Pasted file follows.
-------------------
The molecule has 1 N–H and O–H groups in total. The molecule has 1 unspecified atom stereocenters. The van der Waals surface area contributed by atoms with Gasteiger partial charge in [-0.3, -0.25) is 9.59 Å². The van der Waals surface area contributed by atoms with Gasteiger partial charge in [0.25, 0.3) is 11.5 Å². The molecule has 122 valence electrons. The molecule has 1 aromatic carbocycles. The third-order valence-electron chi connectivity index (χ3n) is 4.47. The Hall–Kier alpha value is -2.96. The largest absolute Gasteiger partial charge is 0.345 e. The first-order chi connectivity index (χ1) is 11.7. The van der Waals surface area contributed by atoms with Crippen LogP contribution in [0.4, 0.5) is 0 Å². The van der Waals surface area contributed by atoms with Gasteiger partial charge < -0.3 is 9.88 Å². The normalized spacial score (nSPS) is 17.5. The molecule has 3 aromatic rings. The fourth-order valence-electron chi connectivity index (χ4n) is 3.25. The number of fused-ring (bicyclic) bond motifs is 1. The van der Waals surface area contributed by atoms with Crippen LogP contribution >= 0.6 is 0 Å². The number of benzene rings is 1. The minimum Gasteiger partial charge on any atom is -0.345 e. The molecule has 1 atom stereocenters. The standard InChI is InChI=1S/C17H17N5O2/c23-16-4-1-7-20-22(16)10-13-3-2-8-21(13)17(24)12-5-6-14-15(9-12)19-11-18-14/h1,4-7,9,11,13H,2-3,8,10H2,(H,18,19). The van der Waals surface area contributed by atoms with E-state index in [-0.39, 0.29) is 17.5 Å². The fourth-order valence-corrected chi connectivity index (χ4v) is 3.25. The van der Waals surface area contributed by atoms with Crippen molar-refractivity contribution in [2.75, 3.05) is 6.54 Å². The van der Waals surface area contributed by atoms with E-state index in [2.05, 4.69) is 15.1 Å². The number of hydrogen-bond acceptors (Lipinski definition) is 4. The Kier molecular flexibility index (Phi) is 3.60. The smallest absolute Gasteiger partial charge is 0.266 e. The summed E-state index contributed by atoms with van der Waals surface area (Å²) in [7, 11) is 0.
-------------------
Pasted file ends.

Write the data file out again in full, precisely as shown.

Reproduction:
The molecule has 1 N–H and O–H groups in total. The molecule has 1 unspecified atom stereocenters. The van der Waals surface area contributed by atoms with Gasteiger partial charge in [-0.3, -0.25) is 9.59 Å². The van der Waals surface area contributed by atoms with Gasteiger partial charge in [0.25, 0.3) is 11.5 Å². The molecule has 122 valence electrons. The molecule has 1 aromatic carbocycles. The third-order valence-electron chi connectivity index (χ3n) is 4.47. The Hall–Kier alpha value is -2.96. The largest absolute Gasteiger partial charge is 0.345 e. The first-order chi connectivity index (χ1) is 11.7. The van der Waals surface area contributed by atoms with Crippen LogP contribution in [0.4, 0.5) is 0 Å². The van der Waals surface area contributed by atoms with Gasteiger partial charge < -0.3 is 9.88 Å². The normalized spacial score (nSPS) is 17.5. The molecule has 3 aromatic rings. The fourth-order valence-electron chi connectivity index (χ4n) is 3.25. The number of fused-ring (bicyclic) bond motifs is 1. The van der Waals surface area contributed by atoms with Crippen LogP contribution >= 0.6 is 0 Å². The number of benzene rings is 1. The minimum Gasteiger partial charge on any atom is -0.345 e. The molecule has 1 atom stereocenters. The standard InChI is InChI=1S/C17H17N5O2/c23-16-4-1-7-20-22(16)10-13-3-2-8-21(13)17(24)12-5-6-14-15(9-12)19-11-18-14/h1,4-7,9,11,13H,2-3,8,10H2,(H,18,19). The van der Waals surface area contributed by atoms with E-state index in [-0.39, 0.29) is 17.5 Å². The fourth-order valence-corrected chi connectivity index (χ4v) is 3.25. The van der Waals surface area contributed by atoms with Crippen molar-refractivity contribution in [2.75, 3.05) is 6.54 Å². The van der Waals surface area contributed by atoms with E-state index in [2.05, 4.69) is 15.1 Å². The number of hydrogen-bond acceptors (Lipinski definition) is 4. The Kier molecular flexibility index (Phi) is 3.60. The smallest absolute Gasteiger partial charge is 0.266 e. The summed E-state index contributed by atoms with van der Waals surface area (Å²) in [7, 11) is 0.